I run a brand agency in Orange County, CA. Insights into branding and marketing is a topic that many of my contemporaries are always picking my brain about, and for good reason: branding and marketing have undergone significant changes within the last few years.
I define branding as, “Your Distinctive, Indispensable Attributes and Value.”
Branding goes well beyond a great logo, tagline and packaging. Every touch point is a crucial aspect of your brand. Employee training, customer service, social media interaction and so many other business processes and organizational considerations all go into building a brand that resonates deeply with your audience and advocates.
In the August 2014 issue of the Harvard Business Review (HBR), marketing and branding made their front cover with some invaluable insights. My blog post here is a review of key aspects of that article and how to apply them to any small or medium business that is trying to expand their acquisition, client retention and revenue objectives. I have taken select quotes from this HBR issue and break these down into how these can be applied in the everyday world of business and entrepreneurship.
Key Insights From HBR
“Most marketing organizations are stuck in the last century.” – HBR
Since the last century was only fifteen years ago, this is not that hard to fathom or recognize, particularly when you speak to a number of business owners. I still find businesses that have been around for almost ten years that have not initiated a comprehensive email marketing campaign, despite the fact that email has been around for over forty years.
So when it comes to the technology of social media, as well as the access to blogging and video marketing, most businesses are standing still while these platforms move ahead by leaps and bounds each and every year. The business that does adapt and arrives to present time will garner more business over time. Organizationally, they will need to establish their own departments to engage with their contemporary marketing platforms or hire outside agencies who can perform these functions competently.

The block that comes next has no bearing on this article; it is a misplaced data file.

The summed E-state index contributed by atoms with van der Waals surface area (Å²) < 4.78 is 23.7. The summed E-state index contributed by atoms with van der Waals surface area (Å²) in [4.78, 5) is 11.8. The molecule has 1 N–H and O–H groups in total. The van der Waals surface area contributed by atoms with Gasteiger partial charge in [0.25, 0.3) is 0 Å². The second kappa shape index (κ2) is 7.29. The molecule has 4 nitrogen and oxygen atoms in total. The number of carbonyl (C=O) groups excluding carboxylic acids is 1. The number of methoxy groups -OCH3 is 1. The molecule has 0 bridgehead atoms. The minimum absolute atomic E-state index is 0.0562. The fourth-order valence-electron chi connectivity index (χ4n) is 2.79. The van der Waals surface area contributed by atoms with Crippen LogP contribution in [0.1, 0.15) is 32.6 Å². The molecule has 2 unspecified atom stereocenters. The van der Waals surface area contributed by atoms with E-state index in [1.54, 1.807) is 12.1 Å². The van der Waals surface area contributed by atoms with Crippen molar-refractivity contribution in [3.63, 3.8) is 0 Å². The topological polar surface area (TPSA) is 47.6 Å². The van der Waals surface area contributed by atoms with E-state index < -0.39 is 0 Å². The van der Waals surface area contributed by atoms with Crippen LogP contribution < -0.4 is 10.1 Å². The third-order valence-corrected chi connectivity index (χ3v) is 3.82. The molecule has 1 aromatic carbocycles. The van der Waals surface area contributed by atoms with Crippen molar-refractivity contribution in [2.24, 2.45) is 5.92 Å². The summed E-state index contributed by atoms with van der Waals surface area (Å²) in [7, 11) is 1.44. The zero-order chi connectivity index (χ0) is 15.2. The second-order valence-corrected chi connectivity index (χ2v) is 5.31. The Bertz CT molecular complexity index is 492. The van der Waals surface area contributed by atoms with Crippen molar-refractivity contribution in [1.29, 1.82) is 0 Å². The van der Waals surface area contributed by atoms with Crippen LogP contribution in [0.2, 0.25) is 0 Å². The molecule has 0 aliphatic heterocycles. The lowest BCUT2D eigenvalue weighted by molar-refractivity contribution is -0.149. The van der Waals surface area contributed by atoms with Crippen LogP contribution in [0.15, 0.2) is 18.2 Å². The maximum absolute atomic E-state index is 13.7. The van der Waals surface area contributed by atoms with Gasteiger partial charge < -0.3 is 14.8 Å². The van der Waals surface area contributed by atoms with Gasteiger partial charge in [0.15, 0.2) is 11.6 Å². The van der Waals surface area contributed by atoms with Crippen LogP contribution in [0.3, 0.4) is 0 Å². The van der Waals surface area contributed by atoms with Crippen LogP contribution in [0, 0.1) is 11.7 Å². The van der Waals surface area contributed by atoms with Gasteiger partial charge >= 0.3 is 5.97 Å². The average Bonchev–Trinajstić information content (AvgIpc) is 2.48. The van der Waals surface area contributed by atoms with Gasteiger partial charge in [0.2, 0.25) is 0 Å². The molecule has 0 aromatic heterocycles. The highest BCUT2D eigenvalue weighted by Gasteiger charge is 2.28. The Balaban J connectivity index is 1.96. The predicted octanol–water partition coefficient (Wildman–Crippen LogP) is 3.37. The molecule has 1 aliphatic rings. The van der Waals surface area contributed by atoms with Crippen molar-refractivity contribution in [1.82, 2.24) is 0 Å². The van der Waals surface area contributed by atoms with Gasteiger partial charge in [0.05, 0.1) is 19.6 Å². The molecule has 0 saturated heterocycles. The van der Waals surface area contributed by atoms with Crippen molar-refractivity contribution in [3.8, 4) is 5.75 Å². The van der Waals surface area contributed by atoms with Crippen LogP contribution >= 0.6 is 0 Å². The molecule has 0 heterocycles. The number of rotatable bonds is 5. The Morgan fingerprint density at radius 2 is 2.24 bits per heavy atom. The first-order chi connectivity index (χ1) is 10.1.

“In the past decade, what marketers do to engage customers has changed almost beyond recognition.” – HBR
While not moving ahead with modern marketing methods, you will observe business owners and entrepreneurs stick to what they have known for years. They still go to numerous networking luncheons, handing out cards, or are doing cold-calling as their prime marketing initiative.
Last year I was consulting a very successful venture capitalist in Newport Beach, CA. When I inquired as to how he was marketing his companies, he replied “Cold calling. It’s all I know.” Upon investigation, I discovered that there were many questions that his target audience was asking. They had never provided videos, FAQs, case studies or blog posts to help enlighten that audience on potential solutions and how their brand was the premiere source for those solutions. He was stuck in the “smile and dial” era of marketing, and then making the pitch once the appointment was kept. When we began to modernize his marketing plan and content, we increased their sales by 30% within that year.